AM Online

Dealers the new target on leaders’ web hit-list

The internet has done much to influence change in the motor trade – mostly for the better. It has empowered retail buyers with information before they enter showrooms, and is now a powerful tool for dealers in their quest for the right stock.

Next month two major names – Auto Trader and Exchange & Mart – launch new initiatives as the battle intensifies for a larger share of a booming market.

Auto Trader, claiming about 300,000 vehicles for sale online and through its magazine, starts buying 40,000 key search-word phrases from Google. Tap in ‘blue 306 Manchester’, for instance, and Auto Trader will guide users to a list of Peugeots matching that description.

“Over the next 12 months we will be doubling our online budget because so many drivers are shopping for cars this way,” says Jonathan Williams, Auto Trader head of marketing. “Most companies rely on general phrases like ‘used VWs’ but we want electronic traffic relevant to our dealers.”

Williams says two in five people looking at classified car ads online in the UK are directed to the Auto Trader website.

Its rival Exchange & Mart (claiming 150,000 vehicles for sale) this spring launches, a used-car website restricted to VAT-registered dealers with licensed premises. “Dealers will be able to sell cars that are hard to shift,” says Tim Brown, Exchange & Mart business development manager. “We will charge £25 for a £10,000 car – but only when a vehicle is sold.

“We have nearly a decade’s experience and tested potential demand. I believe we’ll need 5,000 vehicles on the site to provide the liquidity to satisfy dealers’ demands.”

Brown agrees eBay Motors’ interest in dealer business has been a factor in Exchange & Mart’s latest venture, but says its new rival offers only about 10,000 cars.

BCA’s Tom Madden also plays down the eBay threat. “It does not pretend to offer the range of services a remarketing company such as ourselves offers,” he says. “With eBay, the onus is on the seller to arrange completion of the deal – our skill is successfully concluding for buyer and seller, in the auction hall or over the internet.”

Manheim’s Simulcast, allowing retailers to bid remotely at all 11 UK sites during 10% of its auctions, accounts for up to 8% of cars bought at auctions where online trading operates. By 2007, says Manheim, 80% of its auctions will have Simulcast, which this summer will enable bidders to buy at four auctions simultaneously.

In other internet developments, Yahoo’s first major joint project since acquiring Kelkoo last year is a new Yahoo Cars website which simultaneously compares prices and features of vehicles from hundreds of dealers and private sellers.

Fish4Cars says its website has links to 5,300 dealers, a year-on-year rise of 34%, with “greatly improved reporting and management of online content and response for dealer groups and manufacturers”.

All the companies pitching for business see the same trend. As retail buyers spend an increasing amount of time online, website banners and links become more valuable as a way of connecting private buyers, franchised dealers, used car traders, classified ads and fleet disposal stock.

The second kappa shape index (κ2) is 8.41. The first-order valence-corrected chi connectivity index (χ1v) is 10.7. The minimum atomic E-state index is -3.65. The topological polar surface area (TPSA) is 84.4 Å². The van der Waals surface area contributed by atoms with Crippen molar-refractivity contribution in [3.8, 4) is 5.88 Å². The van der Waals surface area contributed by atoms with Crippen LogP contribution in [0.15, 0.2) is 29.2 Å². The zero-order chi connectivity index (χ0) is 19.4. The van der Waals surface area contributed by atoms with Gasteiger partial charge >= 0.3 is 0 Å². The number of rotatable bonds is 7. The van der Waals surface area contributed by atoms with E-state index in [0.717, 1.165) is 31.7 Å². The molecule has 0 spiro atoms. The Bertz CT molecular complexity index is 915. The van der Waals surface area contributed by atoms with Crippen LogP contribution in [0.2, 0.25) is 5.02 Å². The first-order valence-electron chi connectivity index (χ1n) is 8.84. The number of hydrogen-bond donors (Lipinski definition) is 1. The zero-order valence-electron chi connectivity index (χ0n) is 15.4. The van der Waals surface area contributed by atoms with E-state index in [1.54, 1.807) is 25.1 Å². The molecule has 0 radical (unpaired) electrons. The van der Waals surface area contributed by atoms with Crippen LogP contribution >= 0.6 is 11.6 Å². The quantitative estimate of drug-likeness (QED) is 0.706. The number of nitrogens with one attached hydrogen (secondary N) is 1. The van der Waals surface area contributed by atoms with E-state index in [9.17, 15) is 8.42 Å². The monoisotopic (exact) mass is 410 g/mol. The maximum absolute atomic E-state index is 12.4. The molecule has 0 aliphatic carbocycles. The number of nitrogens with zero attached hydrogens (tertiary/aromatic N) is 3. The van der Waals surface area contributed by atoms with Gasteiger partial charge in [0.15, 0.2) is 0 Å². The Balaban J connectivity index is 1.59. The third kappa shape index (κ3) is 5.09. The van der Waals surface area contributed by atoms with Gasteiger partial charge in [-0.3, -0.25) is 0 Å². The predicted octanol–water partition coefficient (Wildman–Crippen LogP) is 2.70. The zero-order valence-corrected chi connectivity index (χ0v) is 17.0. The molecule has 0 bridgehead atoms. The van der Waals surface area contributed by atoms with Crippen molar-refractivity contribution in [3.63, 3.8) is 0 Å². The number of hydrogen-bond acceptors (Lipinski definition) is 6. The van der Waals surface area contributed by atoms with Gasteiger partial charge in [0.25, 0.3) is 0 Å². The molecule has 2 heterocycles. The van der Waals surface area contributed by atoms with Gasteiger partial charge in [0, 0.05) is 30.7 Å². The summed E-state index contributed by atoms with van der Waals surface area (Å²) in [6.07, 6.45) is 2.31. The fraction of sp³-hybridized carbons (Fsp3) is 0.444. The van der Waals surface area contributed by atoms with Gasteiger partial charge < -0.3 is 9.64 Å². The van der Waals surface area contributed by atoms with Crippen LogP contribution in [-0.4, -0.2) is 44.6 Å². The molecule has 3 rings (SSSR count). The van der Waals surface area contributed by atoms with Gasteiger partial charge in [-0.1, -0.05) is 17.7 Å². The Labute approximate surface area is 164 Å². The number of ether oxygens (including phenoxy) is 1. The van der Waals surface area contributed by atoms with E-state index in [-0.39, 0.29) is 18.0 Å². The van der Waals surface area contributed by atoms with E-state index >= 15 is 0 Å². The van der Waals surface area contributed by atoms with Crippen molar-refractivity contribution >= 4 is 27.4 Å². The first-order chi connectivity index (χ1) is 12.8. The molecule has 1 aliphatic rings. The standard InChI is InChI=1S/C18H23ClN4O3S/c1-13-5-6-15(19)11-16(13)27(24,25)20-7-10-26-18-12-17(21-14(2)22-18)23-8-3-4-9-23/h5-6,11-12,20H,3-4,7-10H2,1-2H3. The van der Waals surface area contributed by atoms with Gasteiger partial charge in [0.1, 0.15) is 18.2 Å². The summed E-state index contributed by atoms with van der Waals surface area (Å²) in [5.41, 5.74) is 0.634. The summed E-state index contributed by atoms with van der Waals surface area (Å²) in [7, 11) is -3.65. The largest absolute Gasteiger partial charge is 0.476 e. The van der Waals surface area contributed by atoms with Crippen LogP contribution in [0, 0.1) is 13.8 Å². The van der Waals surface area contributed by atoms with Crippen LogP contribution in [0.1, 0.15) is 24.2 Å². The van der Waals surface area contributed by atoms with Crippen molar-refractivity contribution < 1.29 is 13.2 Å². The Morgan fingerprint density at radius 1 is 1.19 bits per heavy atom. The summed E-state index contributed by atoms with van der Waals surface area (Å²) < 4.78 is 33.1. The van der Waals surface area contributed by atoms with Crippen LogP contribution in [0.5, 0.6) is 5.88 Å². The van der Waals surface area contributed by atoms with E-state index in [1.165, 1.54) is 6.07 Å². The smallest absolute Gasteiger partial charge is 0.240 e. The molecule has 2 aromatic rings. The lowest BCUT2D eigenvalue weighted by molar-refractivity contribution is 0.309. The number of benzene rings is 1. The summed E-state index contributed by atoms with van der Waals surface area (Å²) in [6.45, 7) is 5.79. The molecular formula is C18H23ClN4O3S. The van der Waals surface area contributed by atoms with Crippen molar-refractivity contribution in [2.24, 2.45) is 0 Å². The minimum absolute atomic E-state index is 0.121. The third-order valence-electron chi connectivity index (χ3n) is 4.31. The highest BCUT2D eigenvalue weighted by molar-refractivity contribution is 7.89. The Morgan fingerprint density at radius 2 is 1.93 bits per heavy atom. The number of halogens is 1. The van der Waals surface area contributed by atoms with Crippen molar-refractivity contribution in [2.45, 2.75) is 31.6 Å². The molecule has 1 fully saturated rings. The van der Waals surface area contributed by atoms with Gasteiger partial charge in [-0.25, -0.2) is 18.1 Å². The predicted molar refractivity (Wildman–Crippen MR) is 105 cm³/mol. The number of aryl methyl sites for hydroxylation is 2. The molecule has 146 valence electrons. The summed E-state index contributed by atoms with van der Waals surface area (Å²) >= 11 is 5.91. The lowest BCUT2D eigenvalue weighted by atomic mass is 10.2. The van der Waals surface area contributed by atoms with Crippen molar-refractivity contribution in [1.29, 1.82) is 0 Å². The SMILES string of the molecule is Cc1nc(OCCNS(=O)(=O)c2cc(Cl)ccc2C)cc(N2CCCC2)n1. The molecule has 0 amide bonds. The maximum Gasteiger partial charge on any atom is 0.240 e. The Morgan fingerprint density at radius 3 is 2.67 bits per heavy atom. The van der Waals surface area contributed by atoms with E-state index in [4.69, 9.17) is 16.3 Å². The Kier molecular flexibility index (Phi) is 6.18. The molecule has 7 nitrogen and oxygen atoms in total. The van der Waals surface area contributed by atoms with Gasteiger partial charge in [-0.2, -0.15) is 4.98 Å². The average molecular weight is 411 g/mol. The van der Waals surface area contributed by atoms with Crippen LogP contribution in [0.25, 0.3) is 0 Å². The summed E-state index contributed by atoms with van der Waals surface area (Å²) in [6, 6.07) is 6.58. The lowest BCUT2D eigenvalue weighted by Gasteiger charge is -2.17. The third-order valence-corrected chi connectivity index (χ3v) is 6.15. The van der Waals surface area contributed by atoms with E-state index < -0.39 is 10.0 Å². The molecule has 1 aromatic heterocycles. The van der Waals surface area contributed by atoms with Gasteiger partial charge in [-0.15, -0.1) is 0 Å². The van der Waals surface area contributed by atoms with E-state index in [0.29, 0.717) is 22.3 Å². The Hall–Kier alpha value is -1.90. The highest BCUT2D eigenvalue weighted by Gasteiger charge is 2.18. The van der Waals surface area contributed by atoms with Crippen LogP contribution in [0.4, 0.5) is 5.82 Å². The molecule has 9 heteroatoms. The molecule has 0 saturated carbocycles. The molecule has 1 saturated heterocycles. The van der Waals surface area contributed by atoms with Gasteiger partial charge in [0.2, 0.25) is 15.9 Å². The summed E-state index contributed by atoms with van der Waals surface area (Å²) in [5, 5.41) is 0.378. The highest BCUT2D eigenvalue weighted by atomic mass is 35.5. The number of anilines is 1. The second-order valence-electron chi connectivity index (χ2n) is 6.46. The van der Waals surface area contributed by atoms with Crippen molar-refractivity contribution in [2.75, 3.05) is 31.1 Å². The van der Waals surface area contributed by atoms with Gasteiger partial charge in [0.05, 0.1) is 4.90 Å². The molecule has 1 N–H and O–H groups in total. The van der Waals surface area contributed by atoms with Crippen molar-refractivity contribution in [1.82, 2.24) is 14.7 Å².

Daren Wiseman, managing editor of CAP Black Book, says: “Dealers are looking for ways of selling nationwide, not just in their locality, and the internet provides a common language in the trade.

“Professionals are learning who they can trust to provide accurate descriptions, and websites are giving them views right round a car, and inside as well.

“Retail buyers are still reluctant to commit themselves to buying a car unseen but dealers recognise a real business benefit. From their office they can buy cars in auctions hundreds of miles away, and BCA and Manheim are learning fast from others about the best way to stage electronic auctions.”

New figures show that out of total UK adult ‘consumption’ of ads (where people see them), online’s share is 22% and gaining on radio (24%).

ebay Motors, which last year acted as the conduit for 190,000 car sales in the UK, compared with 70,000 in 2003, sees growth potential in the motor trade and now allows firms trading cars and parts to settle fees using a business bank account.

“We’re making it easier for dealers to sell used cars that stick on their forecourts for 40 or 50 days,” says Clare Gilmartin, who heads eBay Motors.

“When they look at prices achieved by others, dealers see they are likely to get more at eBay than by disposing of cars through the trade. We have been driven by consumers from the start but small businesses in other sectors have already found us useful.”

So might eBay one day launch a website restricted to the motor trade? “We want to support existing dealers to make them more successful when using eBay Motors as it is now,” says Gilmartin. “We see no need to change that at the moment.”

If you are not a registered user your comment will go to AM for approval before publishing. To avoid this requirement please register or login.

Login to comment


No comments have been made yet.